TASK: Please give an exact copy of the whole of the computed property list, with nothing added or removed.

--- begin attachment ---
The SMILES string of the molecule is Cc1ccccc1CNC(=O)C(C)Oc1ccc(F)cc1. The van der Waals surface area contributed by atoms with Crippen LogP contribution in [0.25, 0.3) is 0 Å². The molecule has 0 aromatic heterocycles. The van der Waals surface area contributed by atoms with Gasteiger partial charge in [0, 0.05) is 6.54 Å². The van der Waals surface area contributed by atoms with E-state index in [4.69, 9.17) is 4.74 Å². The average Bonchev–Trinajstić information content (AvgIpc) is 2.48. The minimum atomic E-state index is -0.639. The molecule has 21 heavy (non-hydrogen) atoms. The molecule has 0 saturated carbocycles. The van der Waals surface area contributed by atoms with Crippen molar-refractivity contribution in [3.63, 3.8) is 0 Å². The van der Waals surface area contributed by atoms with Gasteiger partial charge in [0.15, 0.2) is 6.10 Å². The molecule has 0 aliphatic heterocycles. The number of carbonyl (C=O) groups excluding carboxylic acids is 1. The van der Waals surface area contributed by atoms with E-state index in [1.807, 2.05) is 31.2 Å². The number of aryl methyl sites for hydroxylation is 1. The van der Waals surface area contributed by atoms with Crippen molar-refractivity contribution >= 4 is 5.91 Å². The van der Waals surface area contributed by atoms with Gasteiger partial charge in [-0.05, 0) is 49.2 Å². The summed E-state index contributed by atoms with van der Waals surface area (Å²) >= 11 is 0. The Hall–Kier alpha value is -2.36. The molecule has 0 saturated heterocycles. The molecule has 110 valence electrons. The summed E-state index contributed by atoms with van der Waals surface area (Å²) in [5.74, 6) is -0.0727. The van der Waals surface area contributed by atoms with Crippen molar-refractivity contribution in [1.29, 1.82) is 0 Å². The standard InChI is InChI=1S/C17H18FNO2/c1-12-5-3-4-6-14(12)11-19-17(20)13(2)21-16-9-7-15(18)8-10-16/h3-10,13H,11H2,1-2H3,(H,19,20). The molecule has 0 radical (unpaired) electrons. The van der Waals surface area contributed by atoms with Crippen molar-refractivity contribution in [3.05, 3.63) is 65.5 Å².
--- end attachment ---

The SMILES string of the molecule is Cc1ccccc1CNC(=O)C(C)Oc1ccc(F)cc1. The van der Waals surface area contributed by atoms with Crippen LogP contribution in [0.25, 0.3) is 0 Å². The molecule has 0 aromatic heterocycles. The van der Waals surface area contributed by atoms with Gasteiger partial charge in [0, 0.05) is 6.54 Å². The van der Waals surface area contributed by atoms with E-state index in [4.69, 9.17) is 4.74 Å². The average Bonchev–Trinajstić information content (AvgIpc) is 2.48. The minimum atomic E-state index is -0.639. The molecule has 21 heavy (non-hydrogen) atoms. The molecule has 0 saturated carbocycles. The van der Waals surface area contributed by atoms with Crippen molar-refractivity contribution in [3.63, 3.8) is 0 Å². The van der Waals surface area contributed by atoms with Gasteiger partial charge in [0.15, 0.2) is 6.10 Å². The molecule has 0 aliphatic heterocycles. The number of carbonyl (C=O) groups excluding carboxylic acids is 1. The van der Waals surface area contributed by atoms with E-state index in [1.807, 2.05) is 31.2 Å². The number of aryl methyl sites for hydroxylation is 1. The van der Waals surface area contributed by atoms with Crippen molar-refractivity contribution >= 4 is 5.91 Å². The van der Waals surface area contributed by atoms with Gasteiger partial charge in [-0.05, 0) is 49.2 Å². The summed E-state index contributed by atoms with van der Waals surface area (Å²) >= 11 is 0. The Hall–Kier alpha value is -2.36. The molecule has 0 saturated heterocycles. The molecule has 110 valence electrons. The summed E-state index contributed by atoms with van der Waals surface area (Å²) in [5.74, 6) is -0.0727. The van der Waals surface area contributed by atoms with Crippen molar-refractivity contribution in [1.29, 1.82) is 0 Å². The standard InChI is InChI=1S/C17H18FNO2/c1-12-5-3-4-6-14(12)11-19-17(20)13(2)21-16-9-7-15(18)8-10-16/h3-10,13H,11H2,1-2H3,(H,19,20). The molecule has 0 radical (unpaired) electrons. The van der Waals surface area contributed by atoms with Crippen molar-refractivity contribution in [3.05, 3.63) is 65.5 Å².